A blot can be a simple affair where a horn of mead is consecrated to the Gods and then poured as  a libation, or it can be a part of a larger ritual.  A good comparison is the Catholic Mass which  may be part of a regular service or special event such as a wedding or funeral, or it may be done  as a purely magical-religious practice without any sermon, hymns, or other trappings.

The blot consists of three parts, the hallowing or consecrating of the  offering, the sharing of the  offering, and the libation. Each of  these is equally important. The only tools required are mead,  beer or  juice, a horn or chalice, a sprig of evergreen used to sprinkle the mead, and a ceremonial  bowl known as a Hlautbowl into which the initial libation will be made.

The blot begins with the consecration of the offering. The Gothi  (Priest) or Gythia (Priestess)  officiating at the blot invokes the God or Goddess being honored. This is usually accomplished  by a  spoken declaration with ones arms being held above ones head in a Y shape, in imitation of  the rune elhaz. This posture is used for most  invocations and prayers throughout Asatru. After  the spoken invocation an appropriate rune or other symbol of the God or Goddess may be  drawn  in the air with the finger or with the staff. Once the God is invoked, the Gothi takes up the horn.  His assistant pours mead from  the bottle into the horn. The Gothi then traces the hammer sign  (an upside down T) over the horn as a blessing and holds it above his  head offering it to the  Gods. He then speaks a request that the God or Goddess bless the offering and accept it as a  sacrifice. At the  least one will feel the presence of the deity; at best one will be able to feel in some inner way the God taking of the mead and drinking it.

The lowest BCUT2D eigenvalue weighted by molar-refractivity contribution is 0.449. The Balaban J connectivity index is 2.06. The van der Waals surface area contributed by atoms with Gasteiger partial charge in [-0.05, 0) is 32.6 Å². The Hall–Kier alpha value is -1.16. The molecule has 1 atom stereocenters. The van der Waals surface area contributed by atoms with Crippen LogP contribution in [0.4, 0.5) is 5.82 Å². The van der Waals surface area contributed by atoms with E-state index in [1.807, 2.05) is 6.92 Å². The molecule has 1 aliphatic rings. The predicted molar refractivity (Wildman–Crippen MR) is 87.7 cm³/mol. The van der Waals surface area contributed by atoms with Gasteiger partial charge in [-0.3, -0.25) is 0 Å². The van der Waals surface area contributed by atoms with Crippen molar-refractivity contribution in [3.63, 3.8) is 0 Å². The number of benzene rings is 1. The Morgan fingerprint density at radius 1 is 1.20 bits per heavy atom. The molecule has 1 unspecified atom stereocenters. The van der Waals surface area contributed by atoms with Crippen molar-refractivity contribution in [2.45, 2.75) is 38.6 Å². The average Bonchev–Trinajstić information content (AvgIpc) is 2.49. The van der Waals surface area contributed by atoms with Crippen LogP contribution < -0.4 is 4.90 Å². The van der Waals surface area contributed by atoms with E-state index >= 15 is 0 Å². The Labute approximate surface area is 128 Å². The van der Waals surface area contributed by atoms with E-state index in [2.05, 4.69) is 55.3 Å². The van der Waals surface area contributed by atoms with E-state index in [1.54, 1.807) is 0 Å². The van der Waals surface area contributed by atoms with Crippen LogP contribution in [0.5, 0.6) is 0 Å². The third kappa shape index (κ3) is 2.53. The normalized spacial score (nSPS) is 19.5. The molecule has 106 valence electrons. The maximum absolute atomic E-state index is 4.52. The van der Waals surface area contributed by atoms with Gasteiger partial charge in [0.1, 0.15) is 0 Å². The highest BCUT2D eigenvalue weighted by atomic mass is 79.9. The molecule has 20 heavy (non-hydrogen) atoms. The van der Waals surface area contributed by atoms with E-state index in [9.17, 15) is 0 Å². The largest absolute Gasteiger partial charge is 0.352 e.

The mead is now not only blessed with divine power but has passed the  lips of the God or  Goddess. The Gothi then takes a drink of the horn